Wednesday, June 15, 2011

Diplomacy Matters, and We Are Bad at It

I recently attended a Worcester Committee on Foreign Relations meeting* that featured Ambassador John Maisto, who was a fantastic and engaging speaker.  He had plenty of stories and points to discuss about his time in the foreign service as the US Ambassador to the Organization of American States, Venezuela and Nicaragua.  He closed his remarks by noting that the US diplomatic corps' budget is only 1% of the national budget, while most people think it should be between 5% and 10% and think it is 25%.  He also noted that for every $1 spent on that corps, the military saves $5.  Despite all this, the State Department is continually assailed by attempts to cut its already meager budget.  Dan Kubiske writes about some of the attacks and about the value of diplomacy in this blog post.

Diplomacy is the art of managing international relationships, full stop.  These relationships can involve all kinds of issues, from conflicts to trade agreements.  Just as saying hi to your neighbor in the driveway in the morning can make you more likely to spare a couple eggs or some sugar when they need it, maintaining these relationships allows the United States to address problems appropriately when they arise and to work with other nations to capitalize on their partnerships when things are going well. Whenever you bring guns to the table, it makes the parties involved think a solution must be military; leaving the guns at home allows parties a graceful out and to feel that their sovereignty is secure and safe from later incursions.  Investing in diplomacy is essential to healthy foreign policy, reducing military overextension and reducing the debt by using less militarized force.  We cannot afford to let it slip out of effectiveness.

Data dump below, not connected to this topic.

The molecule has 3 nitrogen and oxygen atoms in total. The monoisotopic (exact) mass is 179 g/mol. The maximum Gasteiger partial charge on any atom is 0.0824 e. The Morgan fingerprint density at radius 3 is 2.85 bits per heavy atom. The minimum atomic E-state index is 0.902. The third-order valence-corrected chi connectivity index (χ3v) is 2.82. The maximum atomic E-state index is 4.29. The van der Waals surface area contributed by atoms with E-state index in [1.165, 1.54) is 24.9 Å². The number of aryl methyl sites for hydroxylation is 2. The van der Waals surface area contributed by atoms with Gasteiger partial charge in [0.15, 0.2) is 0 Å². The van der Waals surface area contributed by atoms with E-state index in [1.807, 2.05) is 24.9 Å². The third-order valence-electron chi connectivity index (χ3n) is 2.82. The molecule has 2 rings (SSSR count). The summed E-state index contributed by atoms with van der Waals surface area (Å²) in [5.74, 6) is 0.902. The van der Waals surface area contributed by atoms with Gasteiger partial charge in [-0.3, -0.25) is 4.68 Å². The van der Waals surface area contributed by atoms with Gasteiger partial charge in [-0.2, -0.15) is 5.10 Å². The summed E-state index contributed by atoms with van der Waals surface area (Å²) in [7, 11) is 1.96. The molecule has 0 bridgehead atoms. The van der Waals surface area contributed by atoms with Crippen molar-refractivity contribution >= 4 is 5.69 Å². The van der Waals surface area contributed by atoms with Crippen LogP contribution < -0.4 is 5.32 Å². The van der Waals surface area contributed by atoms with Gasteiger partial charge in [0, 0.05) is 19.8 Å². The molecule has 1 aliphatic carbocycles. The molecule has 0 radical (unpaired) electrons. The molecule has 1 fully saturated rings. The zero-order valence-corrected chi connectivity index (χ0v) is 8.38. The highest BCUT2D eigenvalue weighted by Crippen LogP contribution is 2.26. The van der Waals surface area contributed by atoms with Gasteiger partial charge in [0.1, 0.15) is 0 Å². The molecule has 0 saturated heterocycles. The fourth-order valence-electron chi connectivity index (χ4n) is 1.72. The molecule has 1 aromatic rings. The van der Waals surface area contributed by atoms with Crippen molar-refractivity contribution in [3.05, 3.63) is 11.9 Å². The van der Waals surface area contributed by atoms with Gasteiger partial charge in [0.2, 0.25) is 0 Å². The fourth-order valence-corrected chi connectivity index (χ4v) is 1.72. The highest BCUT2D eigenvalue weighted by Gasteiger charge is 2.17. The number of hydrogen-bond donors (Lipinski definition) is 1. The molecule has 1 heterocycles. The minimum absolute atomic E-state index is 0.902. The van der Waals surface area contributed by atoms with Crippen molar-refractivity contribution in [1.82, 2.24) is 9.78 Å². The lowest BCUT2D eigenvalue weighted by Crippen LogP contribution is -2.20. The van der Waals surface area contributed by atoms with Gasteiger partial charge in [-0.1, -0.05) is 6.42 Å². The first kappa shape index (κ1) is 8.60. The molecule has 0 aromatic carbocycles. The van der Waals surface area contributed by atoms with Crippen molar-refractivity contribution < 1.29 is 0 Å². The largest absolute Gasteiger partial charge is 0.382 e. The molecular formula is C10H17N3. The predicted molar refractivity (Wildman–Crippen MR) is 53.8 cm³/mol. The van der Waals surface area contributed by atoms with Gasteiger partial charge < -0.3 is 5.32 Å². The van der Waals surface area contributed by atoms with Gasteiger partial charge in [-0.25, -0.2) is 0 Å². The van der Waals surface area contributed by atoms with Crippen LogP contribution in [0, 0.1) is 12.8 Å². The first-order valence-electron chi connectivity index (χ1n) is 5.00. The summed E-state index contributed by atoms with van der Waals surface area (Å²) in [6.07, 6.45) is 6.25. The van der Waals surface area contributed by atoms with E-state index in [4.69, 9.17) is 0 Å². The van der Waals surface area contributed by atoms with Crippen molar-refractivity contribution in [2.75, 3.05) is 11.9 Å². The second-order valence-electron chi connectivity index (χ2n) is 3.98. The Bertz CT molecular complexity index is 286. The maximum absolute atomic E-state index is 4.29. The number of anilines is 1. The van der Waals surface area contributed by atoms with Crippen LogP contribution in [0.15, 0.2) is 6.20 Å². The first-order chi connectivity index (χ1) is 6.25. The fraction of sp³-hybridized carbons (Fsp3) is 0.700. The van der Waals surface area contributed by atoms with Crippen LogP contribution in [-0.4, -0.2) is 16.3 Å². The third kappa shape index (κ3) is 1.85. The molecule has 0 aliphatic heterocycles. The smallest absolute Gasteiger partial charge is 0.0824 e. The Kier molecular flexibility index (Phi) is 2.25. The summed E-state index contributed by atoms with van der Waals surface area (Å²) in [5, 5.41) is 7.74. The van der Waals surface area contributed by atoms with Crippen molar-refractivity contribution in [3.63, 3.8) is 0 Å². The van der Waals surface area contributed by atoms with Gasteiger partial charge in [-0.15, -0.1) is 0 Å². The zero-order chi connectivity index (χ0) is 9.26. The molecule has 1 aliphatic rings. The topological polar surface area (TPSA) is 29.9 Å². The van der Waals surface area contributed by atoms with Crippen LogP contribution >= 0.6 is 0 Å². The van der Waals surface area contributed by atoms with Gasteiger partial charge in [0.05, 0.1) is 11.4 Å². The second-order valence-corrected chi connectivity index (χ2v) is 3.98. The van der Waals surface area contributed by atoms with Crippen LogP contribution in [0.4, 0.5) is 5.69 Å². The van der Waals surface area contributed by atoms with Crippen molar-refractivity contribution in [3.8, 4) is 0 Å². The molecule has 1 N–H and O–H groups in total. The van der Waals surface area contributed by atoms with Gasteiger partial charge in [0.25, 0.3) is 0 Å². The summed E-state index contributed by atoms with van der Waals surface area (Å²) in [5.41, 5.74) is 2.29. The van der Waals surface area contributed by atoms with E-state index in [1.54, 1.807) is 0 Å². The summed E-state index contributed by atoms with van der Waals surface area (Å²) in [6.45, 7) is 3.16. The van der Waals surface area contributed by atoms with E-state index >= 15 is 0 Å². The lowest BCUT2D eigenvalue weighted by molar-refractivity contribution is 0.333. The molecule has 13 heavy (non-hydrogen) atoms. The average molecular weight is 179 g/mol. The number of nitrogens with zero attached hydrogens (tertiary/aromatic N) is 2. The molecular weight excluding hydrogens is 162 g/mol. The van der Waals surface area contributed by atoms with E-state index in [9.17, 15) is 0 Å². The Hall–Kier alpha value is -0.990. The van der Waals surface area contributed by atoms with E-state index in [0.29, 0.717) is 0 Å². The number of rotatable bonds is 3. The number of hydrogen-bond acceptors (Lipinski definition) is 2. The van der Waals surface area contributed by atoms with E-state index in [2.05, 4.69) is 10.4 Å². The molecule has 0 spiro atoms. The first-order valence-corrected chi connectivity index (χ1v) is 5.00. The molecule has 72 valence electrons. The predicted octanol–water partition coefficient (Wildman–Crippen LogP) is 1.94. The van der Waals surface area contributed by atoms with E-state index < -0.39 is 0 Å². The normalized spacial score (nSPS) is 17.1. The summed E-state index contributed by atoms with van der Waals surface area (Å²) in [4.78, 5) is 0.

* Worcester's Committee is one of 28 committees associated under the American Committee on Foreign Relations.  It is a forum for public citizens to discuss important matters of foreign policy, and a seriously cool organization.  It actually formed from the bottom up in 1938, with the separate committees eventually putting together the ACFR in 1995 to better connect the various local groups and share resources.  In Worcester, the committee is run by the inestimable Hank and Donna Rose, and meets monthly at the beautiful Worcester Club for a lovely dinner and good company before hearing excellent speakers.  If you are interested in becoming a member or just checking out a meeting, please feel free to email me and I will bring you along!

No comments:

Post a Comment